TyG index is a combination of FPG and TG. Previous studies reported that the index can be used as a substitute marker for IR in the clinic [29,30,31]. Additionally, it can effectively identify NAFLD and evaluate the risk of NAFLD in females [13, 32]. This finding was further verified in the present study. ROC analysis found that the AUC of TyG index for predicting NAFLD was 0.8186 in females and 0.7458 in males. Additionally, the TyG index has better predictive performance in the young population (age 18–30 years, AUC=0.9391 for females; AUC=0.8480 for males). TyG index-related parameters are the combined parameters of the TyG index with WC, BMI, and WHtR, which were first reported by Ko et al. [33]. They pointed out that TyG index-related parameters had the highest AUC value for predicting IR compared to visceral obesity indicators, lipid parameters, lipid ratios, and adipokines. Subsequent studies showed that TyG index-related parameters were used to predict non-obese, overweight, and obese people's NAFLD better than TyG alone [14, 24, 33]. This study expands the sample size from a previous study and found that TyG index-related parameters have excellent prediction performance in most populations.

TG/HDL-C is the ratio of TG and HDL-C. Similar to the TyG index, the TG/HDL-C ratio can distinguish IR from NAFLD, which has been widely popularized in the clinic [15, 34]. According to Ko et al., the TG/HDL-C ratio is a better predictor of IR than lipid markers and adipokines alone, but its AUC was lower than that of TyG-BMI, VAI, TyG index, LAP, and TyG-WC [32]. Similar results were found in predicting NAFLD in this study, which may be closely related to IR [1, 35].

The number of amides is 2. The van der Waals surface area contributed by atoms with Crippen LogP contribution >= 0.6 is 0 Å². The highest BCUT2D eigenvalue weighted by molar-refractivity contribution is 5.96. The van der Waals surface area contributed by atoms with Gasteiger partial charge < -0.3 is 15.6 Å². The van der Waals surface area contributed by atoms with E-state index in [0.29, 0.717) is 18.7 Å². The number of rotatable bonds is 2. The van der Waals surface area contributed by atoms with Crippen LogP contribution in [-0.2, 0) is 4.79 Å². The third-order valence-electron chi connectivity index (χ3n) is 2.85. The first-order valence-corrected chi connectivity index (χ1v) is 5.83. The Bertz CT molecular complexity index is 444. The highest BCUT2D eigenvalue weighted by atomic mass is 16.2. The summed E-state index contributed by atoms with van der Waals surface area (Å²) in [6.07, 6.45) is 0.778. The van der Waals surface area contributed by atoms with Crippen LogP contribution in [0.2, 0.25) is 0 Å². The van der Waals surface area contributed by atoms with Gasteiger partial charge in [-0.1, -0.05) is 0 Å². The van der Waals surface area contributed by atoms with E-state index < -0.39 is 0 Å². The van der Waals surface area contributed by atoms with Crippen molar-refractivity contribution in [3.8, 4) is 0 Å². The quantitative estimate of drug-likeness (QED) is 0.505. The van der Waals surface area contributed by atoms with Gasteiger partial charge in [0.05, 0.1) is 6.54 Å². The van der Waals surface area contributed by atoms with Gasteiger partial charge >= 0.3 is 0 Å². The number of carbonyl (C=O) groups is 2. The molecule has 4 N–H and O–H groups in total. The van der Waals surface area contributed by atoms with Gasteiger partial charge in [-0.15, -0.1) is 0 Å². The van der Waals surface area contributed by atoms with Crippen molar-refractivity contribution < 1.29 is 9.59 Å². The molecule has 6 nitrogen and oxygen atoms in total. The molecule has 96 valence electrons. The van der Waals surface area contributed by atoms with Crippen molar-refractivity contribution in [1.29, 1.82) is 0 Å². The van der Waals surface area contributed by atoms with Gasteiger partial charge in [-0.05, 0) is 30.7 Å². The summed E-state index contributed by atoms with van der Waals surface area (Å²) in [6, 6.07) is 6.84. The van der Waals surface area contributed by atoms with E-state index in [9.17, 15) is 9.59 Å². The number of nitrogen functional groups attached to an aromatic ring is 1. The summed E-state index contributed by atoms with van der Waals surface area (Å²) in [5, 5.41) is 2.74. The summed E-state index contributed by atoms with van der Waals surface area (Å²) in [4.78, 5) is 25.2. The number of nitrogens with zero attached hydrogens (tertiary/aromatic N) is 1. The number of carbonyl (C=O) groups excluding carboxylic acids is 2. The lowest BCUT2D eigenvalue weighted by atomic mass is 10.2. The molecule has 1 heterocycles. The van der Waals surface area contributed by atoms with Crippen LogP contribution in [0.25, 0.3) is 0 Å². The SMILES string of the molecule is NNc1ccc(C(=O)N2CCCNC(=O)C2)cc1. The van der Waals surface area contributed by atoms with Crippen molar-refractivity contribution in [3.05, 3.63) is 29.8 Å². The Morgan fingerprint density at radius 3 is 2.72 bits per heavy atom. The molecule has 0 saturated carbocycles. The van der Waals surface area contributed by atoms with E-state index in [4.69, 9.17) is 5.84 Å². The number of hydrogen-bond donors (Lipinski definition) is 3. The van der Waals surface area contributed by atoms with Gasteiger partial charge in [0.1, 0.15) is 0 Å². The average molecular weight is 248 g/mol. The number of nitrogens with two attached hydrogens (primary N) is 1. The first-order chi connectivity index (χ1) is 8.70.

HSI is a NAFLD prediction model developed by Lee et al [18]. It is a combination of liver enzymes and BMI, and was confirmed in a large number of studies to have excellent predictive performance in predicting NAFLD [36, 37]. According to a recent report by Lin et al., HSI has better prediction performance for NAFLD than BMI, WHtR, LAP, BRI, COI, VAI, TyG index, waist-hip ratio, body adiposity index (BAI) and abdominal volume index (AVI) [21]. However, it is not clear whether TyG index-related parameters are better than HSI and other obesity and lipid-related indices in predicting NAFLD. In this context, the predictive performance of 15 common obesity and lipid-related indices for NAFLD were compared in this study. The results showed that HSI did have better NAFLD identification ability than other parameters, but TyG index-related parameters were better predictors of NAFLD than HSI. In a follow-up study, the Procino team analyzed the predictive value of HSI, WC, fatty liver index, BMI, waist/height0.5, AVI, WHtR, and BRI for NAFLD. Their findings contradicted the research of Lin et al., who found that the best indicator of NAFLD screening was AVI, not HSI [22]. Additionally, in a recent study, Zhang et al. evaluated the predictive value of relative fat mass, WC, ABSI, WHtR, COI, ponderal index, BMI, and LAP for NAFLD in the elderly; their study showed that LAP was the best marker of these parameters for predicting NAFLD [23]. This study confirms the conclusion of Zhang et al., and in further analysis, it was found that LAP was superior to the TyG index, WHtR, ABSI, COI, BMI, TG/HDL-C ratio, WC, VAI, TG, and BRI in both males and females. Additionally, it is worth noting that LAP was the best predictor of NAFLD for young females (age 18–30 years, AUC=0.9801). Compared with these previous studies, this study considered more obesity and lipid-related indices, as well as TyG index-related parameters, which have been widely considered recently [14, 24]. In general, TyG index-related parameters may be the best choice for NAFLD risk screening in the general population, whether male or female, whether young, middle-aged or elderly. More importantly, the indicators that make up the TyG index-related parameters are clinically easy to obtain and affordable, which brings great convenience for the prevention and treatment of NAFLD.